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Weather Forecast Data

The National Weather Service publishes a tremendous amount of information at http://www.nws.noaa.gov/. What you may not know is that they also make data available via ftp. There's an experimental project that you might enjoy.

Available Data

See http://www.nws.noaa.gov/ndfd/technical.htm for a listing of what you can get, and http://www.nws.noaa.gov/ndfd/technical.htm for the file names and ftp directories to access. For example, to get temperature forecasts for my area (Massachusetts), I'd get ftp://tgftp.nws.noaa.gov/SL.us008001/ST.expr/DF.gr2/DC.ndfd/AR.neast/ds.temp.bin

That's a packed binary file, and you need the "degrib" program to decode them. Get that from http://www.nws.noaa.gov/mdl/NDFD_GRIB2Decoder/. There are instructions on the web site for compiling a Linux version, but I found that all I needed to do after untarring the download was:

cd ./degrib/src/degrib
cp makefile.linux makefile
cp degrib /usr/bin

The degrib program is simple to use, but you first need a file containing the latitude and longitude for the point (or points) you are interested in. I used this:


which represents two points very near my home, one somewhere in Providence RI, and one at the far western part of Mass. You can look up coordinates at http://www.bcca.org/misc/qiblih/latlong.html; if the longitude is expressed as West, you want to multiply it by -1 for your file. Now to run degrib:

# looking at max temperature file here
degrib ds.maxt.bin -P  -pntFile lat -pntStyle 0

That produces this output:

element, unit, refTime, validTime, (42.060000,-71.110000), (42.070000,-71.100000), (41.480000,-71.200000), (42.250000,-73.200000)
MaxT, [F], 200401122100, 200401140000, 38.191, 38.191, 38.191, 29.191
MaxT, [F], 200401122100, 200401150000, 8.452, 8.452, 12.232, 6.292
MaxT, [F], 200401122100, 200401160000, 12.341, 12.341, 16.301, 4.241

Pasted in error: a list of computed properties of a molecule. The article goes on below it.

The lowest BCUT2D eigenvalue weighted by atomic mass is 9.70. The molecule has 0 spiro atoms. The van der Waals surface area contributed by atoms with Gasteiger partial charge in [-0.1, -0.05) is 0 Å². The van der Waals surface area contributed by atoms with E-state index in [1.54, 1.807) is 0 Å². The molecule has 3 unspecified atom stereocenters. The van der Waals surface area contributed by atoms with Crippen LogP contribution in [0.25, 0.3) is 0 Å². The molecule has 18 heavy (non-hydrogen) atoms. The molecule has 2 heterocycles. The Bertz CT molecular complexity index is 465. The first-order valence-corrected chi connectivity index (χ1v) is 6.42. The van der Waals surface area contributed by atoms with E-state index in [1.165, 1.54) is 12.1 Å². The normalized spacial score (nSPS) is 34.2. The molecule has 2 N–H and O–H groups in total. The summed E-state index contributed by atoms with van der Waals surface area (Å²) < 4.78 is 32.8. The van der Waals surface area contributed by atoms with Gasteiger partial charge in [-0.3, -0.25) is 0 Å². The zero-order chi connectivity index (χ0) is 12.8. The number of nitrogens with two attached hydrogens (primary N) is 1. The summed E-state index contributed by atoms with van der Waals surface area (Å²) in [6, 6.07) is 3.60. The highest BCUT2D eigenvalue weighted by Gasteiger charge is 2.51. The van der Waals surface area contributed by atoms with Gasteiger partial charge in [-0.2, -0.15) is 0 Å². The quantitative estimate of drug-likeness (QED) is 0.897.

MaxT, [F], 200401122100, 200401170000, 9.281, 9.281, 12.341, 5.321
MaxT, [F], 200401122100, 200401180000, 22.177, 22.177, 23.257, 21.277
MaxT, [F], 200401122100, 200401190000, 25.273, 25.273, 28.333, 24.373
MaxT, [F], 200401122100, 200401200000, 30.299, 30.299, 31.199, 28.319

That's forecasted temperatures for the 14th through the 20th; I ran this on Jan 12,2004.

Different output formats are available. If you get something like this:

element, unit, refTime, validTime, (42.060000,71.110000), (42.070000,71.100000), (41.480000,71.200000), (42.250000,73.200000)
MaxT, [F], 200401122100, 200401140000, 9999.000, 9999.000, 9999.000, 9999.000
MaxT, [F], 200401122100, 200401150000, 9999.000, 9999.000, 9999.000, 9999.000
MaxT, [F], 200401122100, 200401160000, 9999.000, 9999.000, 9999.000, 9999.000
MaxT, [F], 200401122100, 200401170000, 9999.000, 9999.000, 9999.000, 9999.000
MaxT, [F], 200401122100, 200401180000, 9999.000, 9999.000, 9999.000, 9999.000
MaxT, [F], 200401122100, 200401190000, 9999.000, 9999.000, 9999.000, 9999.000
MaxT, [F], 200401122100, 200401200000, 9999.000, 9999.000, 9999.000, 9999.000

it means that you either downloaded the wrong file (the point isn't included in the file you downloaded) or you misentered the points (did you forget to use a minus sign for longitude?).

Have fun. There's lots of other data available; current and historical. Finding it can sometimes be challenging, but just about anything you could ever want to know about weather is there somewhere.

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© Tony Lawrence

FTP data isn't just in the directory I mentioned above. As I said, it can be hard to figure out where to look. These



are of some help.


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